The real debate in constitutional law today ought to be over the truly revolutionary nature of the conservatives’ agenda, and their willingness to do exactly what they accuse the liberals of having done in Roe: depart from constitutional sources to impose their own policy preferences. But until Democrats abandon Roe as the be all and end all of constitutional decision-making, they will continue to fight an uphill battle, having yielded the intellectual high ground to those who have no just claim to that terrain.
Kermit Roosevelt, University of Pennsylvania Law School, Washington Post, January 22, 2003
[I]t is time to admit in public that, as an example of the practice of constitutional opinion writing, Roe is a serious disappointment. You will be hard-pressed to find a constitutional law professor, even among those who support the idea of constitutional protection for the right to choose, who will embrace the opinion itself rather than the result.
This is not surprising. As constitutional argument, Roe is barely coherent. The court pulled its fundamental right to choose more or less from the constitutional ether. . . .
No opinion with such deficiencies could be expected to provide a sound basis for resolution of a hotly contested social issue, and indeed, Roe has aged poorly. . . .
By declaring an inviolable fundamental right to abortion, Roe short-circuited the democratic deliberation that is the most reliable method of deciding questions of competing values.
Akhil Reed Amar, Wall Street Journal, May 14, 2022. (Reading requires subscription)
WSJ Intro: For a constitutional scholar and pro-choice Democrat, there are reasons to endorse the leaked draft opinion overturning the 1973 abortion decision—and to see it as vindication for a range of liberal priorities.
In 1954, in Brown v. Board of Education, the justices rightly buried their predecessors’ 1896 ruling in Plessy v. Ferguson, which had proclaimed the dubious doctrine of “separate but equal.” . . . Likewise, the New Deal Court properly repudiated dozens of earlier Gilded Age cases that read property and contract rights far too broadly and in the process invalidated minimum-wage, maximum-hour, worker-safety and consumer-protection laws of various sorts—laws that are now seen, quite rightly, as perfectly proper.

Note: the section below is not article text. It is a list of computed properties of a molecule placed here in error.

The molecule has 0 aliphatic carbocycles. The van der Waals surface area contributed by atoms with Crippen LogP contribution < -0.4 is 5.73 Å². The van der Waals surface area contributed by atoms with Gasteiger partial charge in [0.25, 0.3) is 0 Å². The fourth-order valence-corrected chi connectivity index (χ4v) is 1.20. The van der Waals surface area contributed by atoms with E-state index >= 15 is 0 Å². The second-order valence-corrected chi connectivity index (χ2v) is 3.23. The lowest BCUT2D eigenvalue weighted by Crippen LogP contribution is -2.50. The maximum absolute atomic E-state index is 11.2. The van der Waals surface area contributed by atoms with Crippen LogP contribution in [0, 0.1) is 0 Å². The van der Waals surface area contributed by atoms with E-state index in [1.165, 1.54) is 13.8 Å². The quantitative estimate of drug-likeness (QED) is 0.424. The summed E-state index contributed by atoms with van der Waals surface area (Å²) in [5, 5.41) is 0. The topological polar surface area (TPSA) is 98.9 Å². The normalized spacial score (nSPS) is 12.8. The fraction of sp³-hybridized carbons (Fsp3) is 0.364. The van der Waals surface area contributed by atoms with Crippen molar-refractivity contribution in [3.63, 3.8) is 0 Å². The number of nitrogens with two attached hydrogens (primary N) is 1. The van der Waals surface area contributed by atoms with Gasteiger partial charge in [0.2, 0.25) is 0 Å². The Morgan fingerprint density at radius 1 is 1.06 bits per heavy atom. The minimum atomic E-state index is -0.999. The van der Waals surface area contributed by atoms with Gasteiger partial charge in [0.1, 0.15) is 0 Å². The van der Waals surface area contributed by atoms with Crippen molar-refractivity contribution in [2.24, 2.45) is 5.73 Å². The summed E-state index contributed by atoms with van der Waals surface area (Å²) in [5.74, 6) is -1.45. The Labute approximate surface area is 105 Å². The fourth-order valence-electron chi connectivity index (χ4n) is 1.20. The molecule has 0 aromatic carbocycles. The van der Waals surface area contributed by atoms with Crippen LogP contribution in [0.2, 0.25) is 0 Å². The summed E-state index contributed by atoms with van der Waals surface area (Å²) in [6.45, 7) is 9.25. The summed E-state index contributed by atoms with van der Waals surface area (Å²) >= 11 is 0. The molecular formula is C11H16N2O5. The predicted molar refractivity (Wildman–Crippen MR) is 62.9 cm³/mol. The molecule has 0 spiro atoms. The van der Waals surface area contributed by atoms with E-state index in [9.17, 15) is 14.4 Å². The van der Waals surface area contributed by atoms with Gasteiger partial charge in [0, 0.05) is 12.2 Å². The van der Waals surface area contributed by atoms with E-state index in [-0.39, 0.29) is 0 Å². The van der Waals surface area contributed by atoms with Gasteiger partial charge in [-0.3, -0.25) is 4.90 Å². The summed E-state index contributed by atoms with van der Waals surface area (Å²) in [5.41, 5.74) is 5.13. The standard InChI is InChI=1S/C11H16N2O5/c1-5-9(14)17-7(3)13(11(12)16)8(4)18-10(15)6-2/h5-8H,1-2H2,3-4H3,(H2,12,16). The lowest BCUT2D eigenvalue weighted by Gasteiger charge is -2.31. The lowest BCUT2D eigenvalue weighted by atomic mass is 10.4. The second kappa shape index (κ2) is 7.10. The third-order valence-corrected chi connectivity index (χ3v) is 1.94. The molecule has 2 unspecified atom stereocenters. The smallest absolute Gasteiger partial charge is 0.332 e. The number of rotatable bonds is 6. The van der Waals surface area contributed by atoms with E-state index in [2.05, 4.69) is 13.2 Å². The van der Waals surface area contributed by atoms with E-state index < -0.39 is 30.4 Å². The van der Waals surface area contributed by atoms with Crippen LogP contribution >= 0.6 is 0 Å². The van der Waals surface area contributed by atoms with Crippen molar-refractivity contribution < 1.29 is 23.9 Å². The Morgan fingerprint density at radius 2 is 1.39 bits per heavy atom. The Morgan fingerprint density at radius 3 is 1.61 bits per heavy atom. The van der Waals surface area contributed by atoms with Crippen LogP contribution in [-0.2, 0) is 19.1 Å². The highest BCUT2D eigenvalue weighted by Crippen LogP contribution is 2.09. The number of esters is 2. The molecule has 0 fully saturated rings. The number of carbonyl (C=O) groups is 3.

The liberal Warren Court also overruled a staggering number of precedents, introducing now familiar terms to our constitutional lexicon. . . .
Today, the Supreme Court’s 1973 opinion in Roe v. Wade, written by Justice Harry Blackmun, is similarly ripe for reversal. In the eyes of many constitutional experts across the ideological spectrum, it too lacks solid grounding in the Constitution itself . . .
Does Justice Alito’s draft, as many are now claiming, inflict collateral damage on other areas of constitutional case law, such as the Warren Court’s precedents on contraception and interracial marriage?
It does not. In fact, the Dobbs draft reinforces these iconic opinions by explaining why they were right—namely, because the freedoms recognized in these cases were “deeply rooted in the Nation’s history and tradition.” . . .
Whereas the Court in Griswold [the case allowing married couples to have contraception] sided with 49 states against the outlier Connecticut, the Court in Roe invalidated the laws of at least 49—perhaps all 50—states. The Dobbs draft takes pains to cite this stunning fact . . .
In short, I am a Democrat who supports abortion rights but opposes Roe. The Court’s ruling in the case was simply not grounded either in what the Constitution says or in the long-standing, widely embraced mores and practices of the country.
For more of our posts on Roe v. Wade: